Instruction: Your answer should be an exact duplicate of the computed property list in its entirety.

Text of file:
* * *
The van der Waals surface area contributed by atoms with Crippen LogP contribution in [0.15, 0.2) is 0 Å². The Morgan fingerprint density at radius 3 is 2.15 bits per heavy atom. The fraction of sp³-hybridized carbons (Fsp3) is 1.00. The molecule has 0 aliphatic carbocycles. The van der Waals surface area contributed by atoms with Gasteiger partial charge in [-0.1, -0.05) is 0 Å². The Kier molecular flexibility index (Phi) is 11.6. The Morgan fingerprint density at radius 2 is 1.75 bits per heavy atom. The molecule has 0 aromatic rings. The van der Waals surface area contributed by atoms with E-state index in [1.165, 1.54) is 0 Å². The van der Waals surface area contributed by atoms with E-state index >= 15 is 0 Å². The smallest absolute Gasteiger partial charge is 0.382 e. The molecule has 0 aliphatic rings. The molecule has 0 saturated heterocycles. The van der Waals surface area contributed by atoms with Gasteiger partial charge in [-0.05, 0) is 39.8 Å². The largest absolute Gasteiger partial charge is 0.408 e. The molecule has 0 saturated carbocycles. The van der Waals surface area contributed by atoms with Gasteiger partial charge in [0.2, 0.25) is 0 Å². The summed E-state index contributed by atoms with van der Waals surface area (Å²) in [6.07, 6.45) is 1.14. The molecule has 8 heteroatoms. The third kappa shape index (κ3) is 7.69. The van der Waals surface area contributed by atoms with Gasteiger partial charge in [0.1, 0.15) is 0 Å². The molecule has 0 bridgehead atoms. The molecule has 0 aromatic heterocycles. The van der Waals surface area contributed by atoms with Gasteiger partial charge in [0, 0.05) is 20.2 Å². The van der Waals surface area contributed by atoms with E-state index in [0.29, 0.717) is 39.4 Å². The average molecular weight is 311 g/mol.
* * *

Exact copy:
The van der Waals surface area contributed by atoms with Crippen LogP contribution in [0.15, 0.2) is 0 Å². The Morgan fingerprint density at radius 3 is 2.15 bits per heavy atom. The fraction of sp³-hybridized carbons (Fsp3) is 1.00. The molecule has 0 aliphatic carbocycles. The van der Waals surface area contributed by atoms with Gasteiger partial charge in [-0.1, -0.05) is 0 Å². The Kier molecular flexibility index (Phi) is 11.6. The Morgan fingerprint density at radius 2 is 1.75 bits per heavy atom. The molecule has 0 aromatic rings. The van der Waals surface area contributed by atoms with E-state index in [1.165, 1.54) is 0 Å². The van der Waals surface area contributed by atoms with E-state index >= 15 is 0 Å². The smallest absolute Gasteiger partial charge is 0.382 e. The molecule has 0 aliphatic rings. The molecule has 0 saturated heterocycles. The van der Waals surface area contributed by atoms with Gasteiger partial charge in [-0.05, 0) is 39.8 Å². The largest absolute Gasteiger partial charge is 0.408 e. The molecule has 0 saturated carbocycles. The van der Waals surface area contributed by atoms with Gasteiger partial charge in [0.2, 0.25) is 0 Å². The summed E-state index contributed by atoms with van der Waals surface area (Å²) in [6.07, 6.45) is 1.14. The molecule has 8 heteroatoms. The third kappa shape index (κ3) is 7.69. The van der Waals surface area contributed by atoms with Gasteiger partial charge in [0.1, 0.15) is 0 Å². The molecule has 0 bridgehead atoms. The molecule has 0 aromatic heterocycles. The van der Waals surface area contributed by atoms with Gasteiger partial charge in [0, 0.05) is 20.2 Å². The van der Waals surface area contributed by atoms with E-state index in [0.29, 0.717) is 39.4 Å². The average molecular weight is 311 g/mol.